Spinvox did secure some potentially lucrative deals with operators and service providers but most were in North and South America, which probably explains Nuance's interest. Alltel Wireless, Bell Mobility of the US and Rogers Mobile of Canada are Spinvox users as is Telefonica in Latin America but the company signally failed to convince or sign-up any mobile operators in Britain, the land of its birth and home.
Thus it seems entirely likely that the rump of Spinvox will be "relocated" to the States and that many of the 230 staff at the company's HQ in Marlow, England will lose their jobs. All Nuance will say is that it will "maintain a presence" in the UK. This is probably PR-speak for a small satellite office and a big bag of mothballs.
Latterly, staff attrition at Spinvox was remarkably high with a churn rate well in excess of 25 per cent per annum being the norm - never a good sign. The turnover rate was no doubt boosted by stories that staff had gone unpaid on several occasions or had even been offered Spinvox shares in lieu of cash.
Meanwhile, several Spinvox suppliers went on the record to claim that they had not been paid in many months. These allegations came just as Spinvox announced it was looking to raise extra financing and had "well advanced" plans to go for a full-on high-profile IPO in the near future.
In fact Spinvox's last round of funding consisted of a series of short-term bridging loans totalling £48.8 million advanced under extremely stringent repayment terms. Upwards of £30 million of this money was due for repayment in December 2009 and it was pretty obvious that Spinvox wouldn't be able to stump up the cash. The date of payment of £30 million was shifted to the end of January 2010, reportedly to let the sale to Nuance go through. After all it's better to get something back by hanging on a month rather than foreclosing and getting next to nothing.
As for Nuance, well, it's probably got itself a bargain. It is paying $66 million in cash and $36.6 million in shares for Spinvox and, being in a massively dominant position (it could simply have walked away from any deal and left Spinvox to go to the wall) is not taking on any Spinvox debt.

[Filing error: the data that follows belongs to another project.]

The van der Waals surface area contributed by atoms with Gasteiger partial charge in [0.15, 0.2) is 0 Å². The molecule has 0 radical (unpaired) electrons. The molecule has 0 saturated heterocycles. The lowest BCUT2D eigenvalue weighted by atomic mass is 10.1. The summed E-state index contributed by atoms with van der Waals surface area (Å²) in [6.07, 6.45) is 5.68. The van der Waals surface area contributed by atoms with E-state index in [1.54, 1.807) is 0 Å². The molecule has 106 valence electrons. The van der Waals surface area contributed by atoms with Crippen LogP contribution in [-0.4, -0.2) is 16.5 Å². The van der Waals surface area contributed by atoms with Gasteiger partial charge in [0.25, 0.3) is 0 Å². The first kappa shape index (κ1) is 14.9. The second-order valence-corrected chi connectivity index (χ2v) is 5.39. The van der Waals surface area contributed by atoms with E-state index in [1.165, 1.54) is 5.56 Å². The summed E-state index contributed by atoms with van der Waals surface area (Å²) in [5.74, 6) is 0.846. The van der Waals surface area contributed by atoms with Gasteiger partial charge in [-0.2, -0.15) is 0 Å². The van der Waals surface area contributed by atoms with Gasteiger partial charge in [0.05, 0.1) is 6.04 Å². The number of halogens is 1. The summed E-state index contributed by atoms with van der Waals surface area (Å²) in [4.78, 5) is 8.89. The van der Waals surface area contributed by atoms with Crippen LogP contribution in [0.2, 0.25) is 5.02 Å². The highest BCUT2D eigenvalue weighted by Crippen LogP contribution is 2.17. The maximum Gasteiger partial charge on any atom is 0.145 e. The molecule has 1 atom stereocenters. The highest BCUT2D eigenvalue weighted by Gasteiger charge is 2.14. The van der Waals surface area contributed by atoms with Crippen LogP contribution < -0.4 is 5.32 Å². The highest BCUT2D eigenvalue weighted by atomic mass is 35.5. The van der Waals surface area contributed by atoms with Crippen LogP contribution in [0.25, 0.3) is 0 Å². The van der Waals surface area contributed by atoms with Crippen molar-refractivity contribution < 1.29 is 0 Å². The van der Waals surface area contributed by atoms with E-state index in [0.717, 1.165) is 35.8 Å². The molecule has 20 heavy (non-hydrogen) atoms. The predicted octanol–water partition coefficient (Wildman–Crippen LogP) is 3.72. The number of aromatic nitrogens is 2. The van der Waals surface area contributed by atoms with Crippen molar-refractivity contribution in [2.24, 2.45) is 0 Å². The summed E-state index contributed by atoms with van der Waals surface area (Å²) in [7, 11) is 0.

Nuance voice technology is used in the iPhone 3GS and Amazon's Kindle and is a major force in the speech recognition sector in the US where it commands a market share of some 66 per cent. The company is on something of a roll at the moment and has made four big acquisitions in the past twelve months. In addition to Spinvox, Nuance has bought eCopy, Jott Networks and Zi Corp.
Nuance's executive vice-president for mobile and the enterprise, Richard Green, says Spinvox technology will be a valuable extra in the company's armoury of advanced voice recognition offerings. He adds, "The Holy Grail for the industry is to get 100 per cent automation and we are well placed to do that." It's certainly more than Spinvox could manage.
The demise of Spinvox means that Britain will now have only one voice-to-text specialist left - VoxSciences, a self-funded, London-based start-up employing just nine people. Interestingly the company's CEO, Ken Blackman, freely admits that some voicemail messages do go through call centres for manual transcription. Had Spinvox been as upfront, its story might have had a happier ending.
But, even now, as the company goes down the tubes, Spinvox is still spinning. It seems it just can't help it. In a curiously upbeat yet detached posting on its website the company says, "Spinvox voice-to-text services will remain unchanged -- you can continue enjoying the benefits of reading your voicemails as text or speaking your voice-to-text SMS messages, e-mails, blog posts or social network updates anywhere you happen to be."
Meanwhile, Nuance says, that as far as it is concerned the futures of Ms. Domecq and Mr. Doulton are "undecided." Do you know, I very much doubt that. I reckon some of the British baggage is already tagged; "Not wanted on voyage."